Presentation on raising children with autism coming to Troy church

By: Brendan Losinski | Troy Times | Published April 21, 2023

 Janet Sandison, right, an educator and mother of speaker Ron Sandison, left, will give a presentation at St. Augustine Lutheran Troy Church on Saturday, April 29, on the subject of parenting children on the autism spectrum.

Janet Sandison, right, an educator and mother of speaker Ron Sandison, left, will give a presentation at St. Augustine Lutheran Troy Church on Saturday, April 29, on the subject of parenting children on the autism spectrum.

Photo provided by Ron Sandison


TROY — St. Augustine Lutheran Troy Church will host a presentation by Janet Sandison, a speaker on the topic of parenting children on the autism spectrum and mother of well-known author and speaker Ron Sandison.

Janet Sandison will speak about ways to help children with autism with things such as reading, memorization, motor skills and speech, as well as how to find helpful resources.

“What I am actually talking about will be parenting on the spectrum,” she said. “It’s about raising children from 6 months old to 20 years old. My son has autism, and he is now a three-time nationally published author and an autism advocate in Michigan. Since he went from nonverbal to where (he) is now at this point, people started asking me about parenting children with autism. … I have a background in education, so helping parents through this process of raising a child on the spectrum was a very natural fit.”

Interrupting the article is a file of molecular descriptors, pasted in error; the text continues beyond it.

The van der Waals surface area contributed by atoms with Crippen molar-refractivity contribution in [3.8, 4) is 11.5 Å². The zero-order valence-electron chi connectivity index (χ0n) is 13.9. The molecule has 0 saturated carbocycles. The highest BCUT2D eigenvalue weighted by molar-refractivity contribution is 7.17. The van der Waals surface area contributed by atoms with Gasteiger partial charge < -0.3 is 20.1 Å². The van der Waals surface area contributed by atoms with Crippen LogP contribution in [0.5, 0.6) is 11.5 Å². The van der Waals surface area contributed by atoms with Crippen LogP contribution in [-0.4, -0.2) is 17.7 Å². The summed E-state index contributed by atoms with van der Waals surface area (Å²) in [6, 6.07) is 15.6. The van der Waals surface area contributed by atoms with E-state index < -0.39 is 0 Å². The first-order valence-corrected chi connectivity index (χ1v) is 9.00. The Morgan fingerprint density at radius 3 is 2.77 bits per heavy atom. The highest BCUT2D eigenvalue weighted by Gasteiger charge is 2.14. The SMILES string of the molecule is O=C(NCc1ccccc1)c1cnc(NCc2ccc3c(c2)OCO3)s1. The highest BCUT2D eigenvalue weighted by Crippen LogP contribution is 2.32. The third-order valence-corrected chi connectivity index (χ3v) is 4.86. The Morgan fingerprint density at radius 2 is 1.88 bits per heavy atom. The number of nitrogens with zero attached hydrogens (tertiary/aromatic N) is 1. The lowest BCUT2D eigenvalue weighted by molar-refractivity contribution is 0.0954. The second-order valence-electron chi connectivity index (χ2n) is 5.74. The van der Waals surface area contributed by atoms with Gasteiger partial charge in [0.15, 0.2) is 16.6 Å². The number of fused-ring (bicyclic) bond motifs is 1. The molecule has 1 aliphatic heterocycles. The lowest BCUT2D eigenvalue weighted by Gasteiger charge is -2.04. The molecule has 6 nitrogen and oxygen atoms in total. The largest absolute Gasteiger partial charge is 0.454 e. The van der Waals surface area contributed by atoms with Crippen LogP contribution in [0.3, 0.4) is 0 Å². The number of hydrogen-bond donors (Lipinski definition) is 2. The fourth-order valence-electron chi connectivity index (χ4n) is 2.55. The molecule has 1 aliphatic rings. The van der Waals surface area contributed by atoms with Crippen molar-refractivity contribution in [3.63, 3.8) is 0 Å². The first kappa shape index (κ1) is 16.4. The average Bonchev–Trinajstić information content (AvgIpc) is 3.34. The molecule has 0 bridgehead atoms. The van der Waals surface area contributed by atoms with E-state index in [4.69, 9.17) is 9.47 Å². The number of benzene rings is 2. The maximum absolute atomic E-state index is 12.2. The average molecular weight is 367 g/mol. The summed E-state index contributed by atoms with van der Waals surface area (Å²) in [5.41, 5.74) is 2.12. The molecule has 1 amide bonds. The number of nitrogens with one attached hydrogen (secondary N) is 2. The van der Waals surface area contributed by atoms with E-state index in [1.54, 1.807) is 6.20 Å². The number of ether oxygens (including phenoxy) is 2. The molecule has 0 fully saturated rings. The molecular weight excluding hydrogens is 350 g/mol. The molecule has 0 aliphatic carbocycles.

The presentation will take place 10 a.m.-noon Saturday, April 29, at the church, located at 5475 Livernois Road in Troy. Reservations are strongly encouraged and can be made by calling (248) 879-6400. There is no cost to attend, and coffee and a light snack will be offered.

Pastor Franklin Dohanyos said he became interested in both Janet Sandison and her son after getting to know Ron and hearing about his books and presentations.

“I play the bagpipes, and I was part of a lot of Scottish societies and met Ron Sandison,” said Dohanyos. “I played bagpipes at his wedding, and we got to know each other. I learned his story. We were looking to do something on autism awareness, and I knew Ron, so bringing his mom in to talk about parenting a child with autism sounded like a perfect fit.”

He and the other administrators of the church thought a program on autism was something that would benefit the Troy community and that a presentation by Janet Sandison would be a perfect event for April, since it is Autism Awareness Month.

“The incidence of autism seems to be going up,” Dohanyos explained. “Since this is Autism Awareness Month, we wanted to address the fact that parents don’t always have the resources they need to help their children if they are on the spectrum.”

Ron Sandison previously spoke at SALT Church, giving the perspective of someone who has autism. His mother will present what family life is like from the parents’ perspective.